Both AtCRT1a and CRT3 restored the ER Ca2+ levels, and putative chaperone deficiencies in the crt−/− mouse fibroblasts. Such complementation was somewhat unexpected for AtCRT3 given significant divergence in its protein sequence that may be predicted to hamper characteristic CRT activities. For example, the protein only holds negatively charged amino acid residues in 28 of the 110 residues of the C-domain. In comparison, AtCRT1a holds 44 negatively charged amino acids in the equivalent region. These negatively charged amino acids are believed to constitute the main Ca2+-binding mechanism of the CRTs . AtCRT1a does, similar to AtCRT3, also complement the CRT deficiencies in the mouse fibroblast system. More detailed analyses are necessary to distinguish any differences that are attributable to the different numbers of negatively charged amino acids between the two CRT isoforms. Interestingly,  recently showed that the C-terminal part of AtCRT3 is crucial for the protein to retain the defective BRI1-9 in the ER. These data further support an important role for the C-domain of the CRTs for the divergent functions.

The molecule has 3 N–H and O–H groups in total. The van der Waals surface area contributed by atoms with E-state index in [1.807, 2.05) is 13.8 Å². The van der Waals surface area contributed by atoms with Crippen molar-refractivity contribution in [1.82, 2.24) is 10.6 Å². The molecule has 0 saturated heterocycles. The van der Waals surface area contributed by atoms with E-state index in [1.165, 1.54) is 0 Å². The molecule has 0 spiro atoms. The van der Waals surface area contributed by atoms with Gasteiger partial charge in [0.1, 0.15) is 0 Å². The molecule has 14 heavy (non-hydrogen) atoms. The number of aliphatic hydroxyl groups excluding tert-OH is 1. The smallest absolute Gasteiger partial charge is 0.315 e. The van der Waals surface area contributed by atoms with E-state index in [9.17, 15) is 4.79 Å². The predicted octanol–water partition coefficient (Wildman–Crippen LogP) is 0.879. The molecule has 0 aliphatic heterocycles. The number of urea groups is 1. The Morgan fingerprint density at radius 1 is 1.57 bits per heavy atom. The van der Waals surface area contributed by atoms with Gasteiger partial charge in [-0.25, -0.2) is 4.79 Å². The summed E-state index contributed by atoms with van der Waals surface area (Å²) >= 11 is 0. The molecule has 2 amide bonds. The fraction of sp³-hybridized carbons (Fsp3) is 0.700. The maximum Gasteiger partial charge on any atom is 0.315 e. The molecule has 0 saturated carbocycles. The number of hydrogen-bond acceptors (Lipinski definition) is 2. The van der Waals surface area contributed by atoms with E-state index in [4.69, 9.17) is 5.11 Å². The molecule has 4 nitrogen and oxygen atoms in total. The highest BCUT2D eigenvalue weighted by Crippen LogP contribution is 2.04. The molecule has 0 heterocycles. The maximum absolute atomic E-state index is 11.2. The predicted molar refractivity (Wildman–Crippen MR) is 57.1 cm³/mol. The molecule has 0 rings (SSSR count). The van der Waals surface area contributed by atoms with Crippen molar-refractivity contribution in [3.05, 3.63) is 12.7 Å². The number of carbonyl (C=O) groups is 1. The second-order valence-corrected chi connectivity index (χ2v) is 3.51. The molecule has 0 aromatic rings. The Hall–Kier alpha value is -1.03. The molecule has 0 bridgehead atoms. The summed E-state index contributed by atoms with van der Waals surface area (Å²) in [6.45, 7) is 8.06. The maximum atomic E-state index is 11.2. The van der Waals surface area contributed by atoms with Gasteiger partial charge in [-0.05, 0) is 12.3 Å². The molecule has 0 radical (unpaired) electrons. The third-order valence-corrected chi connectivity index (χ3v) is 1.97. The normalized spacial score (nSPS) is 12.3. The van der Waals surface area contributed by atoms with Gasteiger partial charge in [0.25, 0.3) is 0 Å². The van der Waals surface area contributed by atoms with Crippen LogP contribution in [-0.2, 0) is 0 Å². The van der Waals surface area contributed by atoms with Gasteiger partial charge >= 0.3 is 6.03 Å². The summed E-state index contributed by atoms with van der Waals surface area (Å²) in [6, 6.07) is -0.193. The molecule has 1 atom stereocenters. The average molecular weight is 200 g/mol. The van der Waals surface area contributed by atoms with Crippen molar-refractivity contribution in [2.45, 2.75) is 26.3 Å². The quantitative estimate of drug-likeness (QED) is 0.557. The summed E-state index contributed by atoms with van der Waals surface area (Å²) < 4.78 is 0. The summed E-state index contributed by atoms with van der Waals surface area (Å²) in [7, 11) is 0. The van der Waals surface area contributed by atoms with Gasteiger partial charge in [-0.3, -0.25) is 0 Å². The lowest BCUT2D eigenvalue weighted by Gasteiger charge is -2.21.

Surprisingly, while the ER Ca2+ homeostasis and the putative chaperone functions were restored in the CRT-deficient mouse fibroblasts by expression of either AtCRT1a or CRT3, other phenotypes were only partially complemented. For example, the reduced cell adhesiveness associated with the CRT-deficient fibroblasts could not be fully rescued by either AtCRT1a or CRT3 (Figure 6). However, it is important to point out that the relative expression level of the AtCRT1a and CRT3 also may influence the adhesive ability in the mouse fibroblast. While this may be the case, it is clear that the Ca2+ levels were restored to control levels in the AtCRT1a and CRT3 expressing lines, and it is therefore unlikely that the defects in adhesion of these cells are due to a decrease in the ER Ca2+ content in the transfected crt−/− fibroblasts. Rather, our results suggest other CRT characteristics that are not conserved in the plant CRTs. The adhesion between the cells and substrate depends on several proteins connecting the cell surface to the cytoskeleton, such as fibronectin and vinculin, and also on tyrosine phosphorylation cascades ; . It is possible that AtCRT1a and CRT3 are unable to properly fold some of these components, and thus fail to restore cell adhesion activity. It is also plausible that AtCRT1a and CRT3 are unable to efficiently fold different Ca2+-releasing components in the ER, or that AtCRT1a and CRT3 fail to interact with these components that may require a direct interaction with CRT to facilitate Ca2+-signaling. Such impairments could of course also impair Ca2+-releases and therefore cell adhesion . In any case, the inability of the AtCRT1a and CRT3 to fully restore the cell adhesion phenotype in the CRT-deficient cells suggets that while some functions are conserved between the CRTs in the two kingdoms there may also be diverged characteristics that are specific to plant and animal CRTs.